First of all, the map above illustrates the most glaring omission (despite being clearly stated in the third objective above) of the USP of the town centre is the Esk and its setting. Not only is this a most attractive aspect, perfectly sited to link the two components shown on the map, but the opportunity to do so is even more apparent than in the few Scottish towns that enjoy such an opportunity (principally Inverness, Ayr, Dumfries and Perth). The idea that the wide, green banks of this linear park could be woven in to the retail offerings with riverside cafes, restaurants, kiosks and recreational facilities is nowhere mentioned.

Secondly, the most unfavourable factor of heavy traffic all along the High Street and repetitive breaching of SEPA air pollution guidelines is nowhere addressed. Quite apart from the non-green waste of fuel that stagnant traffic symbolises, the constant noise and sight of traffic is unpleasant, quite apart from difficulties created in crossing the road. At present every single vehicle crossing between East and West must pass the single choke point outside the Caprice restaurant (25,000 vehicles each day). At no point has the possibility of re-opening Inveresk Road for access to/from Tesco/Eskmills or of the ‘Electricity’ bridge to link North High Street with Millhill—or any other traffic solution been mentioned, let alone considered.

Thirdly, the attraction of increased footfall is already embedded in the numbers provided but no conclusion drawn. The current footfall per week is barely 9,000, and that, spread over 178 commercial units is barely 10 customers each day. On the other hand, Tesco—not 300m from most of the area designated—enjoys over 37,000 per week. It seems obvious that attracting Tesco customers to spend time elsewhere would, if only 50% successful, result in a tripling of footfall and a revolution in business viability. The manner in which this could be done requires study but redevelopment of the underused council car park near Tesco beside the Roman Bridge into riverside business and the extension of this to the western end of the High Street that already backs on to the river would provide an attractive link to lead people to do just that.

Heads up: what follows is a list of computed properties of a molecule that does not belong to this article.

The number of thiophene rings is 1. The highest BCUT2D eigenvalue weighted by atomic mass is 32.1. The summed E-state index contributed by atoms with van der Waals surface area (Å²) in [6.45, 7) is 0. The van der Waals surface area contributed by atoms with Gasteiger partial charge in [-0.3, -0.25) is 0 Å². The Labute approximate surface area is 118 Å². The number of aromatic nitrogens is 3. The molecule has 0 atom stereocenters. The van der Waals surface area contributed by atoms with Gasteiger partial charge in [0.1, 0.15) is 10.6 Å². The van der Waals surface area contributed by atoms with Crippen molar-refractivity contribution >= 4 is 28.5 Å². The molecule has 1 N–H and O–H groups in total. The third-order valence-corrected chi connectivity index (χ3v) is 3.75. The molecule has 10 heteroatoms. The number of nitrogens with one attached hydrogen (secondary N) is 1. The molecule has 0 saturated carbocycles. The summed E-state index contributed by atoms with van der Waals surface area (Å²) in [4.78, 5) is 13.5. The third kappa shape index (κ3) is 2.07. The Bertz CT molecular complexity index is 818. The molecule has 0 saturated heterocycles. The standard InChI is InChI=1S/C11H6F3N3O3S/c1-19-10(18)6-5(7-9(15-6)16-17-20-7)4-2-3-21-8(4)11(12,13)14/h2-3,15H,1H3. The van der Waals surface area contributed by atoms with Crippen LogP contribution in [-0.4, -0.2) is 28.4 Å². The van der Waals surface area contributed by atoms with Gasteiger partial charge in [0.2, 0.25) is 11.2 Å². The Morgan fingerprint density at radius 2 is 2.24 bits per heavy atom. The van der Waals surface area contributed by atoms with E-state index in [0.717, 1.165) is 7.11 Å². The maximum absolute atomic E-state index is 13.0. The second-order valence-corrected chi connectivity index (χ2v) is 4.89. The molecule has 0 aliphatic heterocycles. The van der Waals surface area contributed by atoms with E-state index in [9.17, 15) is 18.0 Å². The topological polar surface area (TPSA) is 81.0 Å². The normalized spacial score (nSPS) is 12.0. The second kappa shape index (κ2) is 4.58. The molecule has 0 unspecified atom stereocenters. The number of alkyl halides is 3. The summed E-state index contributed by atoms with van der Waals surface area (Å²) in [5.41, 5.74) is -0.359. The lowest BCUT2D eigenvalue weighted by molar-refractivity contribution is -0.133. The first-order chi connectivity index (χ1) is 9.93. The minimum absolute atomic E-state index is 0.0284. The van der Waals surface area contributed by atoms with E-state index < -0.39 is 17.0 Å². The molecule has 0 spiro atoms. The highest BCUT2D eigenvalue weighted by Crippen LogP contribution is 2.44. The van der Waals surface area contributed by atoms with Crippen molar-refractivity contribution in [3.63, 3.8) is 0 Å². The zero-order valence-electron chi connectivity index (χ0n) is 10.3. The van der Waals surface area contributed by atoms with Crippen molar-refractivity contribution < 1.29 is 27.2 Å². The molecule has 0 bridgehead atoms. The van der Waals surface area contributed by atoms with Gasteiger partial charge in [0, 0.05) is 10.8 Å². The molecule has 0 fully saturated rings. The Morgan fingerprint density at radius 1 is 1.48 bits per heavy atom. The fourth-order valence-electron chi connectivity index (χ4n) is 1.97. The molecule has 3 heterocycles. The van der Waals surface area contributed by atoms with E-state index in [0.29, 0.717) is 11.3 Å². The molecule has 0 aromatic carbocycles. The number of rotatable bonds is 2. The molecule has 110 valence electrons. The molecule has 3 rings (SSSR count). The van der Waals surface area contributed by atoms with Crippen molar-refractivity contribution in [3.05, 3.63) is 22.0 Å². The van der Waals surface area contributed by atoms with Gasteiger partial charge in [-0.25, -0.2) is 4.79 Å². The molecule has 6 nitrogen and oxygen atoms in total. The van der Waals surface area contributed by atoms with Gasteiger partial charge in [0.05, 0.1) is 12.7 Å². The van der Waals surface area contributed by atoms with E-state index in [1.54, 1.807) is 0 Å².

Unfortunately, all three components appear to be outwith even co-ordination—let alone planning and financing—by East Lothian Council. There is a seven-figure provision in their capital budget, and that could provide a multiplicity of things: improved street furniture, spruce up shop-fronts, review heritage and its presentation and even revamp the Town House square to make it more pedestrian and event-friendly. But no concrete reasons are given why such things will alter the basic situation and no examples are cited illustrating where such measures have been effective elsewhere

While all these good intentions and supportive moves may indeed improve business in Musselburgh town centre, the mix so far echoes the effort made almost twenty years ago in Dunbar when several million were spent on a leisure pool and revamp of the High Street. That had no significant effect on improving business and, by altering the parking provision, caused some people to think it had actually damaged retail business. The present Musselburgh strategy (if it can be called that) pretty much fails the same test.

About davidsberry

Local ex-councillor, tour guide and database designer. Keen on wildlife, history, boats and music. Retired in 2017.
This entry was posted in Commerce, Community and tagged . Bookmark the permalink.

1 Response to Boosting The Burgh

  1. Calum Ball says:

    I wonder if anyone who proposed this plan has any background in destination tourism or commercial development? Why does the recognition of the problem never result in seeking experienced opinions. Investment would clearly be of benefit but I agree this is not the answer. Musselburgh needs a rebrand and a new direction not a coat of paint.